Reading While Walking

Elizabeth Bastos

Staff Writer

Elizabeth Bastos has written for The New York Times, The Washington Post, and The Boston Globe, and writes at her blog 19th-Century Lady Naturalist. Follow her on Twitter: @elizabethbastos

More and more of us are doing this. The morning latte line is a shuffle of surreptitious readers. People move forward, occasionally jostling each other, eyes glued to texts in their smart phones. “Sorry,” someone said. “I’m reading Moby-Dick.” I wanted to say, “Buddy, if you’re reading in sips in the six or so lines your smart phone can show at a time, it’s going to take you a dog’s age.” Instead I said, “Wow.” One must applaud determination.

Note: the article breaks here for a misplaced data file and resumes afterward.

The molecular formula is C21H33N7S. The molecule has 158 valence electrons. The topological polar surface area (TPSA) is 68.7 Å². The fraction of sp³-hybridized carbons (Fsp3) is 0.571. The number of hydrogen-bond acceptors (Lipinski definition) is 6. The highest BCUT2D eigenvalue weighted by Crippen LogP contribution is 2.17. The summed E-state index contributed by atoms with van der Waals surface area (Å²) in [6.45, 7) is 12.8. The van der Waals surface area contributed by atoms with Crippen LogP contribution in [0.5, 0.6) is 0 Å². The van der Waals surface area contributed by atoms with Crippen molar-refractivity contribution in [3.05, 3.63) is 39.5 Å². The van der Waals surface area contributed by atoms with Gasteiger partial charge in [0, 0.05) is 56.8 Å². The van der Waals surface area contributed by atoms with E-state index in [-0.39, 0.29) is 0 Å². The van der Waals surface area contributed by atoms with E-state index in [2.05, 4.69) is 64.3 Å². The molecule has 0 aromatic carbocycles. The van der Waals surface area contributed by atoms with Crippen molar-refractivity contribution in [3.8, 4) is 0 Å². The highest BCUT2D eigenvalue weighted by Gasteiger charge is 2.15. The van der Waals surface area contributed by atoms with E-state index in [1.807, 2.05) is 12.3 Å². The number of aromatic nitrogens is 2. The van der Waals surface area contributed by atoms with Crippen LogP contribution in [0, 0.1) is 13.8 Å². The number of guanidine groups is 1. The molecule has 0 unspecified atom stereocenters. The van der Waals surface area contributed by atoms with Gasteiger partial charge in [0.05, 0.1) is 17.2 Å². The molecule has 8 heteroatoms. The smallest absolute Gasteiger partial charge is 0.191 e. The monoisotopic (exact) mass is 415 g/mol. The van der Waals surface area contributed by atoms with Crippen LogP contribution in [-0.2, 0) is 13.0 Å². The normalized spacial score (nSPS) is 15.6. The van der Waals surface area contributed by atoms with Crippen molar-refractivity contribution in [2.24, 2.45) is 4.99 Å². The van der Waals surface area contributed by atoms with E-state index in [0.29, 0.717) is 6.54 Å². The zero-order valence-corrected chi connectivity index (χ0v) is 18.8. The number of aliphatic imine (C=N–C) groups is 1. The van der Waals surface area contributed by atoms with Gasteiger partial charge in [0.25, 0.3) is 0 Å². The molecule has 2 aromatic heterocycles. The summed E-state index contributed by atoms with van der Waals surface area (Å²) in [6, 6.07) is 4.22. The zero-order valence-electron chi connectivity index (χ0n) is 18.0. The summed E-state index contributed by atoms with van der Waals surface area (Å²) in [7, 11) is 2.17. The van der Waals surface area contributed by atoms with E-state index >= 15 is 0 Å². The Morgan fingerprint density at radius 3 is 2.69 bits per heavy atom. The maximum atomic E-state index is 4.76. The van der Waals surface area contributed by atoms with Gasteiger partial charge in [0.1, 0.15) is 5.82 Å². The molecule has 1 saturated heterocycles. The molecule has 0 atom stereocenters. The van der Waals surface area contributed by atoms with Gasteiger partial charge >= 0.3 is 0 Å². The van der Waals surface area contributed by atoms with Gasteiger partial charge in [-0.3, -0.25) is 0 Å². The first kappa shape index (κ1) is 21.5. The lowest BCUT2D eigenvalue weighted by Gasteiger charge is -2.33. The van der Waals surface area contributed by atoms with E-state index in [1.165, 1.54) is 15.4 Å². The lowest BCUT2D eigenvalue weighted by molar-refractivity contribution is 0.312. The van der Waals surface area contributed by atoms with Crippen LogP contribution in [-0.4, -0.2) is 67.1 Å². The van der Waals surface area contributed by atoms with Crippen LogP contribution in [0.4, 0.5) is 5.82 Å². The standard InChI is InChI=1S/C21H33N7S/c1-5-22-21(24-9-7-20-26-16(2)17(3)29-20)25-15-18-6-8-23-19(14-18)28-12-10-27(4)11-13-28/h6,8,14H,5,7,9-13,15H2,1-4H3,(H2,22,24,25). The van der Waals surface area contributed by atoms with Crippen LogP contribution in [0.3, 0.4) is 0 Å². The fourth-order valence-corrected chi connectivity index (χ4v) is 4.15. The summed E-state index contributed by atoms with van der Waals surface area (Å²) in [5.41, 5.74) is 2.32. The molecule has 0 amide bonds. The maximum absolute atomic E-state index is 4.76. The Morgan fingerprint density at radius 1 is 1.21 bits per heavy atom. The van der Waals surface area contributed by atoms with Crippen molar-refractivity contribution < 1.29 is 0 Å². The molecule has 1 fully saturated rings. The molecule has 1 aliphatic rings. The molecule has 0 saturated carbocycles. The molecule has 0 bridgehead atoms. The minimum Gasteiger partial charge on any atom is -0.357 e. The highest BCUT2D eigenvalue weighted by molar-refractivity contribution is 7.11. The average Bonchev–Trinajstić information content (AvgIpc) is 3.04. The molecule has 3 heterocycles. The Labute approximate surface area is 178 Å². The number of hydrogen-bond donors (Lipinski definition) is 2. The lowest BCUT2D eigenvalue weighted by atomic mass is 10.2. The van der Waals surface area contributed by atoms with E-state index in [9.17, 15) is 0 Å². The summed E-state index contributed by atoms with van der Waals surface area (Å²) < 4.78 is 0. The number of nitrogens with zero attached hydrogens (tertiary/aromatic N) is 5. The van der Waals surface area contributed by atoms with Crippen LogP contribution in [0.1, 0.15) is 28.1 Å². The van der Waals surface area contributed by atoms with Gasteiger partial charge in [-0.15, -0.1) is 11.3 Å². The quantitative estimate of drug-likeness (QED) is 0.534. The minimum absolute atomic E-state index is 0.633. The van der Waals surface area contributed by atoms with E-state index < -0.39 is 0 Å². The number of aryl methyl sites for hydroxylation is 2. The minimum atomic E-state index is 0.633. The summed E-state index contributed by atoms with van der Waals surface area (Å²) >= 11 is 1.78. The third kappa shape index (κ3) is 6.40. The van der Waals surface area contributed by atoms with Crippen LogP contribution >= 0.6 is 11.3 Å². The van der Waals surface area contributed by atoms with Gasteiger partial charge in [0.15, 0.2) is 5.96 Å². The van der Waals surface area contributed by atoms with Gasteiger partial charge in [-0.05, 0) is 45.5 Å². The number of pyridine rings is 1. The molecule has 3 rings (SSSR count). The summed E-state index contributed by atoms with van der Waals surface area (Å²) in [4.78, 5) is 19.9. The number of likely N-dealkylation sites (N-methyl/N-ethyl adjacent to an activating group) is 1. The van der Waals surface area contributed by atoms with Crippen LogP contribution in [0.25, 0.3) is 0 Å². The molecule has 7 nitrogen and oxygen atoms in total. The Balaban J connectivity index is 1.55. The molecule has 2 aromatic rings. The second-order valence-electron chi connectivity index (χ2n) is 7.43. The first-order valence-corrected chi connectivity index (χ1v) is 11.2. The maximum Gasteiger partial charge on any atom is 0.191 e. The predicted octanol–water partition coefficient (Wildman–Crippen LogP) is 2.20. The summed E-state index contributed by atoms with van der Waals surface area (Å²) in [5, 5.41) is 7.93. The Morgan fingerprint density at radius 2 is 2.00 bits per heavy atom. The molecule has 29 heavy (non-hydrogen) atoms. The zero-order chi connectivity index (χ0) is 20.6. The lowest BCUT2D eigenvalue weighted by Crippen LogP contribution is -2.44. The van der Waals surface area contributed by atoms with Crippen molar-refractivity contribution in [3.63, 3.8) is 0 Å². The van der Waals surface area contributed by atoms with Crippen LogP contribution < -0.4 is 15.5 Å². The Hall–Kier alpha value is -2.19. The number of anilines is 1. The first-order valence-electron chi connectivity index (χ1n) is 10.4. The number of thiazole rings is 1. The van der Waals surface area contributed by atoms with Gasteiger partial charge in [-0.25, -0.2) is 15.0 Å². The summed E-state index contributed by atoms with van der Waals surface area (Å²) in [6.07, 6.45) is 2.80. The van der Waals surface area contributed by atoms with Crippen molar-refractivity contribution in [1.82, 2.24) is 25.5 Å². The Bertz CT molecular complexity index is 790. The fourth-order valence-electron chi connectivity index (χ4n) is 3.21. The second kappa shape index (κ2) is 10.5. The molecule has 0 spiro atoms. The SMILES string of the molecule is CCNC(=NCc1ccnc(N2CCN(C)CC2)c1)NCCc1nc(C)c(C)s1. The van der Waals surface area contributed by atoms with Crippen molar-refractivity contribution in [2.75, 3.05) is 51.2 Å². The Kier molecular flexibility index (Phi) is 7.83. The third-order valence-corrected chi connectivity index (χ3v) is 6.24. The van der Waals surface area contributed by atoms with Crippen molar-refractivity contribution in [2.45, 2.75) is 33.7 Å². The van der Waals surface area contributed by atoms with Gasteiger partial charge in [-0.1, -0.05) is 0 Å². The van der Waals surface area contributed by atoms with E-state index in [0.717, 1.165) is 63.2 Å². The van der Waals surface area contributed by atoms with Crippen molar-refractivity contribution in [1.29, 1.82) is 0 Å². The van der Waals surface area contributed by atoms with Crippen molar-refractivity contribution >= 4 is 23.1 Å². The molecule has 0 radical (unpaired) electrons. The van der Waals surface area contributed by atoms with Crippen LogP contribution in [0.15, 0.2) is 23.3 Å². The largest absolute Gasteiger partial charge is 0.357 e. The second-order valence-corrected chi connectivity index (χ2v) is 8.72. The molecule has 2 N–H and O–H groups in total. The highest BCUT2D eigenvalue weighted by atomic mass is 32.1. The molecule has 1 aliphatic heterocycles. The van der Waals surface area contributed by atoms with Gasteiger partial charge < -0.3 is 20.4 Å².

More than once in the supermarket I have tried simultaneously to navigate my cart through the produce aisle and read The New York Times’ most-emailed list. Who among us hasn’t? I harken back. When was the last time I read a book, read anything, not on my way to doing something or in fact, doing something else? When was the last time reading was a unitask?

I used to read this way as a child. I used to take a book into an afternoon and devour it, and feel full afterwards. That was thirty years ago, this is now. My reading habit has become more of a nibbling. Tapas. I put my wrist to my forehead as if I need smelling salts. There are so many distractions! Work! Kids! Our fast-paced 24-7 culture! It would really buck the dominant paradigm to be seen reading during daylight hours among adults.

We perceive it now as a leisure, almost lazy, but to what better outcome could our time be spent than the quiet expansion of our vocabulary and outlook? We should be proud to give reading its own space and time as a complex and edifying pursuit. When someone asks, “What are your doing?” insinuating that I’m doing nothing, I’m going to say, “Peacefully reading. You?”